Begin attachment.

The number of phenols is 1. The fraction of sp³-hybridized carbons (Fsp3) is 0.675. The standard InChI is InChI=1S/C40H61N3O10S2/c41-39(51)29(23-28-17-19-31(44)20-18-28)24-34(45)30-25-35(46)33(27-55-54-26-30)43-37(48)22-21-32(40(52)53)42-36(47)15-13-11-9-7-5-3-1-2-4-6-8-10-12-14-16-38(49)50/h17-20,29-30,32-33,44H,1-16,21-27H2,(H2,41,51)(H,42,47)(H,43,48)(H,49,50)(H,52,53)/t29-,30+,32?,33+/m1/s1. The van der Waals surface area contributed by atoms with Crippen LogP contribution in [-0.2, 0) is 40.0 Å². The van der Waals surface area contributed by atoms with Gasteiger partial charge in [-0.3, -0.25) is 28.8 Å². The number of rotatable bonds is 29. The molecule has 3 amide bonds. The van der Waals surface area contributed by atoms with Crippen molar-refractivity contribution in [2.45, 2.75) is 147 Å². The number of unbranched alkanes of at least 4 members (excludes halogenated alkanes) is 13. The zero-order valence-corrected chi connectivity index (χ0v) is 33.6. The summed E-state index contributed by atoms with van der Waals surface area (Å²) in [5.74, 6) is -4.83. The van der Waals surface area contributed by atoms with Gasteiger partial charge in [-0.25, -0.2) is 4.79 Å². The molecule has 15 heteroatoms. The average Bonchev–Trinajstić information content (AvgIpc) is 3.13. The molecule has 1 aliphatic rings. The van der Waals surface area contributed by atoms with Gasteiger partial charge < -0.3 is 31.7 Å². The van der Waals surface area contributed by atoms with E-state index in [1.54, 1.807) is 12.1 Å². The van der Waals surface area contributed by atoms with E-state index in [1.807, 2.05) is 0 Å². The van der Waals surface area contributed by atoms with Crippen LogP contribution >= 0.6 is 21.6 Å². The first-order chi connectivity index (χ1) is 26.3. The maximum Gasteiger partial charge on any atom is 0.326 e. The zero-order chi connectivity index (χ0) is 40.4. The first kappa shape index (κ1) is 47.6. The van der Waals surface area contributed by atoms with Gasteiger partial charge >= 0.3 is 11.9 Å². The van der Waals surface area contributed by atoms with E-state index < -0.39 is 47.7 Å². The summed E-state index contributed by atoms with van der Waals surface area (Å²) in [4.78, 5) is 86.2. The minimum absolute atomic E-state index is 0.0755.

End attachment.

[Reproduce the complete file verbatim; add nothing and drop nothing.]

The number of phenols is 1. The fraction of sp³-hybridized carbons (Fsp3) is 0.675. The standard InChI is InChI=1S/C40H61N3O10S2/c41-39(51)29(23-28-17-19-31(44)20-18-28)24-34(45)30-25-35(46)33(27-55-54-26-30)43-37(48)22-21-32(40(52)53)42-36(47)15-13-11-9-7-5-3-1-2-4-6-8-10-12-14-16-38(49)50/h17-20,29-30,32-33,44H,1-16,21-27H2,(H2,41,51)(H,42,47)(H,43,48)(H,49,50)(H,52,53)/t29-,30+,32?,33+/m1/s1. The van der Waals surface area contributed by atoms with Crippen LogP contribution in [-0.2, 0) is 40.0 Å². The van der Waals surface area contributed by atoms with Gasteiger partial charge in [-0.3, -0.25) is 28.8 Å². The number of rotatable bonds is 29. The molecule has 3 amide bonds. The van der Waals surface area contributed by atoms with Crippen molar-refractivity contribution in [2.45, 2.75) is 147 Å². The number of unbranched alkanes of at least 4 members (excludes halogenated alkanes) is 13. The zero-order valence-corrected chi connectivity index (χ0v) is 33.6. The summed E-state index contributed by atoms with van der Waals surface area (Å²) in [5.74, 6) is -4.83. The van der Waals surface area contributed by atoms with Gasteiger partial charge in [-0.25, -0.2) is 4.79 Å². The molecule has 15 heteroatoms. The average Bonchev–Trinajstić information content (AvgIpc) is 3.13. The molecule has 1 aliphatic rings. The van der Waals surface area contributed by atoms with Gasteiger partial charge < -0.3 is 31.7 Å². The van der Waals surface area contributed by atoms with E-state index in [1.54, 1.807) is 12.1 Å². The van der Waals surface area contributed by atoms with E-state index in [1.807, 2.05) is 0 Å². The van der Waals surface area contributed by atoms with Crippen LogP contribution >= 0.6 is 21.6 Å². The first-order chi connectivity index (χ1) is 26.3. The maximum Gasteiger partial charge on any atom is 0.326 e. The zero-order chi connectivity index (χ0) is 40.4. The first kappa shape index (κ1) is 47.6. The van der Waals surface area contributed by atoms with Gasteiger partial charge >= 0.3 is 11.9 Å². The van der Waals surface area contributed by atoms with E-state index < -0.39 is 47.7 Å². The summed E-state index contributed by atoms with van der Waals surface area (Å²) in [4.78, 5) is 86.2. The minimum absolute atomic E-state index is 0.0755.